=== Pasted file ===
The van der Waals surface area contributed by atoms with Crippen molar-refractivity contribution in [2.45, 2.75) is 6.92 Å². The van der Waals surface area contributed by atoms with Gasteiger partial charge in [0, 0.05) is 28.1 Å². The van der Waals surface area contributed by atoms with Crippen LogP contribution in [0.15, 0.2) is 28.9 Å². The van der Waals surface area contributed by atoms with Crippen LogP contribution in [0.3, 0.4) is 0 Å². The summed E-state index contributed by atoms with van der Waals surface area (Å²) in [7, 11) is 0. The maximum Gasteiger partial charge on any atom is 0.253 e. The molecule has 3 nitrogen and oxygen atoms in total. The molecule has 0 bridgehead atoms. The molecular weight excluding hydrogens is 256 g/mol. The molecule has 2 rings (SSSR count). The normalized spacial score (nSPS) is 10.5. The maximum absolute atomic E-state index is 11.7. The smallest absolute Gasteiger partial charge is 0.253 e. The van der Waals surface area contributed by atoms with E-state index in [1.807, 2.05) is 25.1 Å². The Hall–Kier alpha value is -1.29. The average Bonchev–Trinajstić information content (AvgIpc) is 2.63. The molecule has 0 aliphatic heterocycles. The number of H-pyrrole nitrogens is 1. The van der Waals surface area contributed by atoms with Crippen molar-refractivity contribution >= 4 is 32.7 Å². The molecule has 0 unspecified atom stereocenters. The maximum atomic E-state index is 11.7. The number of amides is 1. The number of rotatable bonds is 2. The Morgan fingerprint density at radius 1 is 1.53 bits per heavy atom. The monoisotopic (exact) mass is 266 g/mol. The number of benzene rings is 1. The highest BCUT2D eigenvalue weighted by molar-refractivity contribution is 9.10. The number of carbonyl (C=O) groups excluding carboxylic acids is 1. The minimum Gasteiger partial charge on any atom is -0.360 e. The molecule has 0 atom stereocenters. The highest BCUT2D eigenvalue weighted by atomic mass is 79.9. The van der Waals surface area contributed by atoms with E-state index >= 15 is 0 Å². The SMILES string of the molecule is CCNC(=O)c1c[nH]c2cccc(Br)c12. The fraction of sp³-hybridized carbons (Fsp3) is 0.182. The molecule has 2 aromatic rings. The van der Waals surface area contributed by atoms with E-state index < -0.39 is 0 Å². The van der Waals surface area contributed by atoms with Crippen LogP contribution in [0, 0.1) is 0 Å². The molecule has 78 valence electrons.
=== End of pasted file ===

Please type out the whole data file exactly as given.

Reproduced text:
The van der Waals surface area contributed by atoms with Crippen molar-refractivity contribution in [2.45, 2.75) is 6.92 Å². The van der Waals surface area contributed by atoms with Gasteiger partial charge in [0, 0.05) is 28.1 Å². The van der Waals surface area contributed by atoms with Crippen LogP contribution in [0.15, 0.2) is 28.9 Å². The van der Waals surface area contributed by atoms with Crippen LogP contribution in [0.3, 0.4) is 0 Å². The summed E-state index contributed by atoms with van der Waals surface area (Å²) in [7, 11) is 0. The maximum Gasteiger partial charge on any atom is 0.253 e. The molecule has 3 nitrogen and oxygen atoms in total. The molecule has 0 bridgehead atoms. The molecular weight excluding hydrogens is 256 g/mol. The molecule has 2 rings (SSSR count). The normalized spacial score (nSPS) is 10.5. The maximum absolute atomic E-state index is 11.7. The smallest absolute Gasteiger partial charge is 0.253 e. The van der Waals surface area contributed by atoms with E-state index in [1.807, 2.05) is 25.1 Å². The Hall–Kier alpha value is -1.29. The average Bonchev–Trinajstić information content (AvgIpc) is 2.63. The molecule has 0 aliphatic heterocycles. The number of H-pyrrole nitrogens is 1. The van der Waals surface area contributed by atoms with Crippen molar-refractivity contribution >= 4 is 32.7 Å². The molecule has 0 unspecified atom stereocenters. The maximum atomic E-state index is 11.7. The number of amides is 1. The number of rotatable bonds is 2. The Morgan fingerprint density at radius 1 is 1.53 bits per heavy atom. The monoisotopic (exact) mass is 266 g/mol. The number of benzene rings is 1. The highest BCUT2D eigenvalue weighted by molar-refractivity contribution is 9.10. The number of carbonyl (C=O) groups excluding carboxylic acids is 1. The minimum Gasteiger partial charge on any atom is -0.360 e. The molecule has 0 atom stereocenters. The highest BCUT2D eigenvalue weighted by atomic mass is 79.9. The van der Waals surface area contributed by atoms with E-state index >= 15 is 0 Å². The SMILES string of the molecule is CCNC(=O)c1c[nH]c2cccc(Br)c12. The fraction of sp³-hybridized carbons (Fsp3) is 0.182. The molecule has 2 aromatic rings. The van der Waals surface area contributed by atoms with E-state index < -0.39 is 0 Å². The van der Waals surface area contributed by atoms with Crippen LogP contribution in [0, 0.1) is 0 Å². The molecule has 78 valence electrons.